Topic: Performance Appraisal
Characters:Dave Leppla, First-year in-charge on a not-for-profit engagement Bob Wilson, Engagement manager
Dave Leppla has recently completed his second year on the audit staff of a CPA firm. During the past year, he was assigned as a staff-level auditor to the first-year audit of the financial statements of a not-for-profit speech and hearing clinic. Dave has been assigned the in-charge responsibility on this year’s audit engagement and believes that, if all goes well, he stands an excellent chance of being promoted to senior auditor later in the year. In addition to Dave, the audit team includes a first-year staff person, the engagement manager (Bob Wilson), and the engagement partner. Among Seniors, Bob Wilson is thought to be somewhat difficult to work for, although he is widely believed to be a good bet for admission to the partnership before long. Similar to last year’s, the current engagement letter specifies a fixed-fee billing arrangement.
Dave initially believed that the budgeted audit hours would be sufficient, and early on he conveyed that expectation to Bob. However, as the budgeted hours were nearly exhausted, Dave realized that there were several days of audit work and related administrative tasks yet to be completed. He was uncertain to what extent his inexperience as an in-charge generally or his relative unfamiliarity with voluntary health and welfare organizations specifically may have been factors in an imminent budget overrun. Also, in Dave’s view, the staff-level auditor’s inexperience had contributed to problems in meeting the budget.
One Saturday morning at the CPA firm’s office, Bob saw Dave working on some of the engagement’s “loose ends,” and he asked Dave whether the audit would be completed within the budget. Dave couldn’t very well avoid acknowledging the reality of the situation, and he wondered how much responsibility he should take personally. He was aware that the firm had no policy on “eating time.” When Dave commented cautiously that he didn’t know how he could finish the engagement with the few remaining hours in the budget, Bob replied without expression, “Well, I trust you’ll make the right decision.”
Author: Donald E. Tidrick, Assistant Professor of Accounting, University of Texas at Austin
Co-author: Michael G. Bower, Assistant Professor of Management, University of Notre Dame
What Are the Relevant Facts?
- Second-year auditor Dave Leppla is in charge of the audit of a not-for-profit speech and hearing clinic. If all goes well, he will be a strong candidate for promotion later this year.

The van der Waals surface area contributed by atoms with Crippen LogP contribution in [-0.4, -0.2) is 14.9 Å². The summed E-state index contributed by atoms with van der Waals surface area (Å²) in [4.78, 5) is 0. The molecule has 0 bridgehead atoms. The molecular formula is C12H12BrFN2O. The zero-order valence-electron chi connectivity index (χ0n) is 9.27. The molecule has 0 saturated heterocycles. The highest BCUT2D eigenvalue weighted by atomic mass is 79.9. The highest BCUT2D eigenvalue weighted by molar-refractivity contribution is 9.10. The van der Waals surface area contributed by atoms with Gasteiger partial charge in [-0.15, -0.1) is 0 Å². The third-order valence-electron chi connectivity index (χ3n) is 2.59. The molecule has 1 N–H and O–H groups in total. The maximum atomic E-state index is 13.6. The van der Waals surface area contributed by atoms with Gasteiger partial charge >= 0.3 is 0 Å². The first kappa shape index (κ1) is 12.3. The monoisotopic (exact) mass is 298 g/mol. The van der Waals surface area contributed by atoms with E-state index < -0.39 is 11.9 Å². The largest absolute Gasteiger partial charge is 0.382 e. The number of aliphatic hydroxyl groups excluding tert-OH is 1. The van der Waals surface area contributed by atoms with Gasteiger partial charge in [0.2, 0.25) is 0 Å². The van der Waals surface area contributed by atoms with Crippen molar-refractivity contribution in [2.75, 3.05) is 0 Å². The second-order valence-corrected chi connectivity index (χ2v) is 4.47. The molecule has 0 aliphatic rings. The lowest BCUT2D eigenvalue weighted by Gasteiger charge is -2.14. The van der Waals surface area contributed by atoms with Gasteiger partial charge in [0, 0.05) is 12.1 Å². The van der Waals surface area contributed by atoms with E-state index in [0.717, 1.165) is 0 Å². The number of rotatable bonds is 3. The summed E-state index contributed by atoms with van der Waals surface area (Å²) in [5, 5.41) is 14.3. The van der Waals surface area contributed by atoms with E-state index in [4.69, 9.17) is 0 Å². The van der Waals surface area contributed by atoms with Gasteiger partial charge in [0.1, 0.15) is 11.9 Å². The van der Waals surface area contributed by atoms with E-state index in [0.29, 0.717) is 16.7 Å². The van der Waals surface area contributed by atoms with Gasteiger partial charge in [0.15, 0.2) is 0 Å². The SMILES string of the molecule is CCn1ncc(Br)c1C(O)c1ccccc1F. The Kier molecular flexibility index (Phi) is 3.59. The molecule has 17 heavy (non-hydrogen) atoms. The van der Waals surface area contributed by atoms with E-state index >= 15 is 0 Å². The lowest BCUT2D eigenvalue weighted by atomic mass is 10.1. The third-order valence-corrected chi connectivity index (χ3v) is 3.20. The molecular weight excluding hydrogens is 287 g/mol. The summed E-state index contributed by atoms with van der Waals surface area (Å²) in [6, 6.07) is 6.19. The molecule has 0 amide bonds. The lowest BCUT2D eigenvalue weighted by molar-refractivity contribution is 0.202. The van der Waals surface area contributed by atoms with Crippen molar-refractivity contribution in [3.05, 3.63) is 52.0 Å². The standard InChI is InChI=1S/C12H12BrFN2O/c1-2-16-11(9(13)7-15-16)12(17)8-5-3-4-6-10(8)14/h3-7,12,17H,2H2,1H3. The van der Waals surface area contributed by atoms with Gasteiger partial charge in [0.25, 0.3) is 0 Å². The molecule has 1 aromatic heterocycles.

- It is now clear that the audit will take several days longer than budgeted.
- Bob Wilson, the engagement manager on the project, sees Dave working on a weekend on the audit and asks Bob if it will be completed within budget.
What Are the Ethical Issues?
- Should Dave assume full responsibility for the problems in meeting budget on the audit, or should he act to prevent or mitigate any possible career damage that might be caused by the overrun?
- To what extent should Dave try to insulate himself from criticism by blaming his staff person’s poor performance?
Who Are the Primary Stakeholders?
- Engagement partner
- CPA firm, including current and future “in-charges”
- Client firm
What Are the Possible Alternatives?
- Prematurely sign off on the audit program.
- “Eat” the extra time necessary to complete the audit, keeping silent about his colleague’s performance.
- “Eat” the extra time necessary to complete the audit while placing blame on his staff.
- Report the actual hours, keeping silent about his colleague’s performance.
- Report the actual hours while blaming his staff.
- What Are the Ethics of the Alternatives?
- What would be the benefits and costs of each alternative course to each stakeholder? Which alternative would provide the greatest good to the greatest number?
- Which alternative would the CPA firm prefer? The client firm? Are these preferences different than that you would recommend for Dave? Why?
- What right does the CPA firm have to compliance with its policies? What right does Dave have to protect his own career by working on his own time to complete the audit?
- What burdens and what benefits would each stakeholder derive from each alternative? Is it fair that the stakeholders end up with these burdens and benefits? Why?
- Which of the ethical perspectives seems to be most helpful in this case? Why?
What Are the Practical Constraints?
- Number of hours budgeted for the audit
- Norms within the CPA firm for acceptable performance by an “in-charge” on an audit
- Norms within the CPA firm for acceptance of overruns by inexperienced auditors
What Actions Should Be Taken?
- What should Dave do?
- Is your choice for Dave different from the choice that you would make for yourself if you found yourself in similar circumstances? If so, why?